While presenting a paper on Media Voice and Energy Transition, Planning and Transparency, Dr Paul Bagabo, said like other African countries preparing to produce oil, Uganda will suffer the effect of energy transition.
He calls upon Ugandan journalists to prioritise promoting responsible oil production and a just energy transition from fossil to renewable energy.
Dr Bagabo, who works at the Natural Resource Governance Institute, noted that statistics show that if energy transition is fast-tracked, the global demand for oil will drop by 20% and 60% if slowly tracked by 2030.
He warns that if Uganda miscalculates while borrowing to fund oil projects, the country might face grave economic consequences.
“Borrowing to finance the oil industry can help but put the country at risk of not benefiting from the sector as expected. Funding it by itself can risk draining other sectors of the country which is a great dilemma at this moment of energy transition,” he said.
On the question of stopping oil production, Dr Bagabo said it could be unfair to stop developing countries from exploiting their oil which helped the big polluters to grow.
He suggested that the discussion should be focused on how to make countries that developed through oil exploitation pay for the pollution caused and how much those big polluters should invest in renewable energy promotion in developing countries.
“Developed countries can stop fossil fuel production by 2030 and let developing countries end it by 2050,” he said.
Adding: “The public must be made aware of the reality of climate change, its dangers and mitigation measures so that they can be able to demand climate justice from duty bearers and participate in the process of ensuring a just energy transition.
Mr Siraj Magala Luyima, the Energy and Extractive Industry Coordinator in Uganda, described climate change as a man problem and unfortunately badly affecting the human community.
He is optimistic that multi-stakeholders engagements and joint efforts can go a long way towards mitigating and addressing its effects.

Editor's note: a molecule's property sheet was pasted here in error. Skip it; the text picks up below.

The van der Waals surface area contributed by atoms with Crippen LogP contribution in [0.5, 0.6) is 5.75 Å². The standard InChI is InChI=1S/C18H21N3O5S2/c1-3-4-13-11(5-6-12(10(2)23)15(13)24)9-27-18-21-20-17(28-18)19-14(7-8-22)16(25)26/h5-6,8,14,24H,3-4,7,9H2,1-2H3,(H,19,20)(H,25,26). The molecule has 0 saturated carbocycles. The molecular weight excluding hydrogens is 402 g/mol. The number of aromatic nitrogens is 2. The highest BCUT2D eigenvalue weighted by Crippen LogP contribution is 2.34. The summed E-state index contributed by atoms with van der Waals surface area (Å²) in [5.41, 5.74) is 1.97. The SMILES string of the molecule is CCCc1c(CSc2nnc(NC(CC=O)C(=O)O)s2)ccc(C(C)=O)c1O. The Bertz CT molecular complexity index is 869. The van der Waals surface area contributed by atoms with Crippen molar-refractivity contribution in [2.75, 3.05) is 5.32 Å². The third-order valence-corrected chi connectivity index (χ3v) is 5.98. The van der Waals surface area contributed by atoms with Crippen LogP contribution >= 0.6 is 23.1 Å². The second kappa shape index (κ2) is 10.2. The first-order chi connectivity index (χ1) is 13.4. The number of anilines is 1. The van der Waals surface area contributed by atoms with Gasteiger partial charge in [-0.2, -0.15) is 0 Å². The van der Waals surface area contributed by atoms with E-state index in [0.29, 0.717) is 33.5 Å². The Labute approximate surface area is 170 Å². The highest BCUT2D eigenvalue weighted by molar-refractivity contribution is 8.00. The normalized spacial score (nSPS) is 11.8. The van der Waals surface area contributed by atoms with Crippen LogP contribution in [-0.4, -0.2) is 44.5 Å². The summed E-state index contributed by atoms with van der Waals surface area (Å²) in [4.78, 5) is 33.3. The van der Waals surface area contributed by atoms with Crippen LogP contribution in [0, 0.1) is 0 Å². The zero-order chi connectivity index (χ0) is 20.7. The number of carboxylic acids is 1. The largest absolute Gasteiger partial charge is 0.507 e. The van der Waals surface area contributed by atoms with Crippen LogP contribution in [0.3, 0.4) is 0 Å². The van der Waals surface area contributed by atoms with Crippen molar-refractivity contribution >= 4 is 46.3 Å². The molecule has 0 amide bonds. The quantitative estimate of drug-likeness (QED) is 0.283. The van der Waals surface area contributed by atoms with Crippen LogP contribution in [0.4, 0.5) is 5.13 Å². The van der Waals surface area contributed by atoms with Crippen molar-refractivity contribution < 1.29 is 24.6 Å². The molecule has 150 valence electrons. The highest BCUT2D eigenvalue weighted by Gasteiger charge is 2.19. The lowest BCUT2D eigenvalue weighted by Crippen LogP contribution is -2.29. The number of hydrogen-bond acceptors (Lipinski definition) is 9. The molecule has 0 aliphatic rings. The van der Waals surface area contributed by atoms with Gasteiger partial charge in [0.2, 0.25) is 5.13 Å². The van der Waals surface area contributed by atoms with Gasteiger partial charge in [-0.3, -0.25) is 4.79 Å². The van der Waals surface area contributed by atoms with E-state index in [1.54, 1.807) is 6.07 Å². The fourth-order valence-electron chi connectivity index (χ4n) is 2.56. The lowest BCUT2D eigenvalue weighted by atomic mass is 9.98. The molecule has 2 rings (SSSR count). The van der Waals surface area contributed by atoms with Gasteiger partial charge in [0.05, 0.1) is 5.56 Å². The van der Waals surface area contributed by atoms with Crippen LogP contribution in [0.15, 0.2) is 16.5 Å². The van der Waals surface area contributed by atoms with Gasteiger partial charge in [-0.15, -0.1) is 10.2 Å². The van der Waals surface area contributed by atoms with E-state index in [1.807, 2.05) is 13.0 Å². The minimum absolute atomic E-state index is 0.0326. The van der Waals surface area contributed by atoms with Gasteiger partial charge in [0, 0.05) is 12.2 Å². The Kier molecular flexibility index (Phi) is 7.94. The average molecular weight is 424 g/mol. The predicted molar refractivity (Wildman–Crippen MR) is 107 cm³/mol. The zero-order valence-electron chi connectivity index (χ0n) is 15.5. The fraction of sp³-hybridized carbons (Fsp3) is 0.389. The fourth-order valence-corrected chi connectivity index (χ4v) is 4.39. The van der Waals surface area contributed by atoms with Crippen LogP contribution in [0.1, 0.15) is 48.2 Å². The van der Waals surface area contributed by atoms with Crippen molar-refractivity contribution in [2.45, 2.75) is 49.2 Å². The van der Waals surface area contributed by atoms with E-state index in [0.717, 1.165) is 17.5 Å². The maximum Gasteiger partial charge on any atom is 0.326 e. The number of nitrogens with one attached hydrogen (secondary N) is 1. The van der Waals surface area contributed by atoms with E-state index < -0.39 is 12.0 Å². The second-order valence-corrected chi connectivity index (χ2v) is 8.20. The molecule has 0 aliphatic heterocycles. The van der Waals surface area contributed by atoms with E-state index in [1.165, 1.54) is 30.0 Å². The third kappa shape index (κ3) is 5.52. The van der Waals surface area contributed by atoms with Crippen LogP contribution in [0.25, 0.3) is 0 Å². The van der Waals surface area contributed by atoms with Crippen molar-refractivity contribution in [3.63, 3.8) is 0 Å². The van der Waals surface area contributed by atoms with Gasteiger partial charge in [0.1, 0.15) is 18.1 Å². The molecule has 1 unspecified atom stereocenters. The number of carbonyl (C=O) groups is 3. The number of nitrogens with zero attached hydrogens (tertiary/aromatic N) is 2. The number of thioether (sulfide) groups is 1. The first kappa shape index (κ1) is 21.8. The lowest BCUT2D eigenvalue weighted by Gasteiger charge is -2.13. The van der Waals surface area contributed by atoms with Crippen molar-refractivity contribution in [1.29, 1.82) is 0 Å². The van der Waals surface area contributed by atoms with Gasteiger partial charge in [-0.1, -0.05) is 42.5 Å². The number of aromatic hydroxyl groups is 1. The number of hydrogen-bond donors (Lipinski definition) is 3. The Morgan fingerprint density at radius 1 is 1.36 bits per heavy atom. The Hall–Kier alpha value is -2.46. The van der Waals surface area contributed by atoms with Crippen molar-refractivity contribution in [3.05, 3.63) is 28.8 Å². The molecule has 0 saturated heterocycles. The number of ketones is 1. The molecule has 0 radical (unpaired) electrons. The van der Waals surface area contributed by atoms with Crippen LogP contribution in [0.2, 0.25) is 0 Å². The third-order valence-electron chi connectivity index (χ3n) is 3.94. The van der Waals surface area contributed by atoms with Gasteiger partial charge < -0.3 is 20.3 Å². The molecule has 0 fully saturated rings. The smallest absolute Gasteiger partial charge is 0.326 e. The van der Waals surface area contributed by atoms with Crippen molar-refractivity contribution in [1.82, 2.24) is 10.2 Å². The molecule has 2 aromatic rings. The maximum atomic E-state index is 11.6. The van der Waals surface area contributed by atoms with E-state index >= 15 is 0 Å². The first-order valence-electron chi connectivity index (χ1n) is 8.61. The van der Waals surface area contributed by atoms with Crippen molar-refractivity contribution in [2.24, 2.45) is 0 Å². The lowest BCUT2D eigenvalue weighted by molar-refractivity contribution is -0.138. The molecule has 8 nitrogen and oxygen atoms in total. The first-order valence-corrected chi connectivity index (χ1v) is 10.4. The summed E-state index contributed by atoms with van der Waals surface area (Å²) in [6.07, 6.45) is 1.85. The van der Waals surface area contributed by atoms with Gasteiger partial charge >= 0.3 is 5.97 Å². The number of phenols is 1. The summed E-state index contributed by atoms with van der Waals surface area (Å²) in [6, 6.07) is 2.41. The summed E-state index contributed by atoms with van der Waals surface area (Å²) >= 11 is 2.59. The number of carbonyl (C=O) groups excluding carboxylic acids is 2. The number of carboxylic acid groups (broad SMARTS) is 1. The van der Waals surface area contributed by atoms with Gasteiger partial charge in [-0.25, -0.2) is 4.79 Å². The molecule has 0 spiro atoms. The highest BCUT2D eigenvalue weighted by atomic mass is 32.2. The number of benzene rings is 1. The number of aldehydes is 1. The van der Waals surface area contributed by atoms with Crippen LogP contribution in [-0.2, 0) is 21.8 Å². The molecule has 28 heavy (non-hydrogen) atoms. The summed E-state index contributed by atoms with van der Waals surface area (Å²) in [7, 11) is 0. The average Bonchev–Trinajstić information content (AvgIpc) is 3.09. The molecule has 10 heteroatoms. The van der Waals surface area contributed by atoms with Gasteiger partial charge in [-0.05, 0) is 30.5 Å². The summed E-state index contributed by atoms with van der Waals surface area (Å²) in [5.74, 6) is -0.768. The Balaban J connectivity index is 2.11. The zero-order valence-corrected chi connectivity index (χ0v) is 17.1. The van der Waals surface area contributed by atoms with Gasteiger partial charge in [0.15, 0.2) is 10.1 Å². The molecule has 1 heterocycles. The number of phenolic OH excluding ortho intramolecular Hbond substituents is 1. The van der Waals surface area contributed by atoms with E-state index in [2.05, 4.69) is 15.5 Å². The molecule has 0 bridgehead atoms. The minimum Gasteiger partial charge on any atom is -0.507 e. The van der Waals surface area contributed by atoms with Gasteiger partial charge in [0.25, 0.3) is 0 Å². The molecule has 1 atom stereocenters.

On Uganda’s investment in the oil industry, Mr Luyima said it needs to consider investing at least 20% of its oil revenues in renewable promotion to mitigate the side effects on the environment and realise a just transfer from fossil fuel.
Mr Onesmus Mugyenyi, the Deputy Executive Director for the Advocates Coalition on Development and Environment (ACODE), the engagement organiser said the organisation wants to exploit media influence to fight climate change.
Uganda’s renowned environmental journalist, Mr Gerald Tenywa from the New Vision which is one of the country’s daily newspaper, urged journalists to research widely to become credible environmental reporters.
Mr Tenywa who has scooped 36 environmental reporting awards in his 21 years of active journalism spoke to inspire journalists to report on climate change.
Along with him, Mr Daniel Lutaya, from the 24/7 online media, tipped journalists to look out for funding opportunities to boost their individual and newsroom capacities.
“We need to identify entities and networks that support journalists. The sources must be correct ones to avoid compromise. By talking about climate change you talk about natural resources and directly or indirectly disrupt businesses of people who are ready to engage you legally or illegally,” he said.
Ms Diana Taremwa, a famous female freelance environmental reporter, said she has been driven by the crosscutting effects of climate change effects on society.
Mr Bob Natifu, the Assistant Commissioner in charge of Climate Change at the Ministry of Water and Environment, said the government has displayed its commitment to promote renewable energy by ratifying a number of international treaties on climate change.
The treaties include the Paris Agreement in 2015 and the Kyoto Protocol, he said.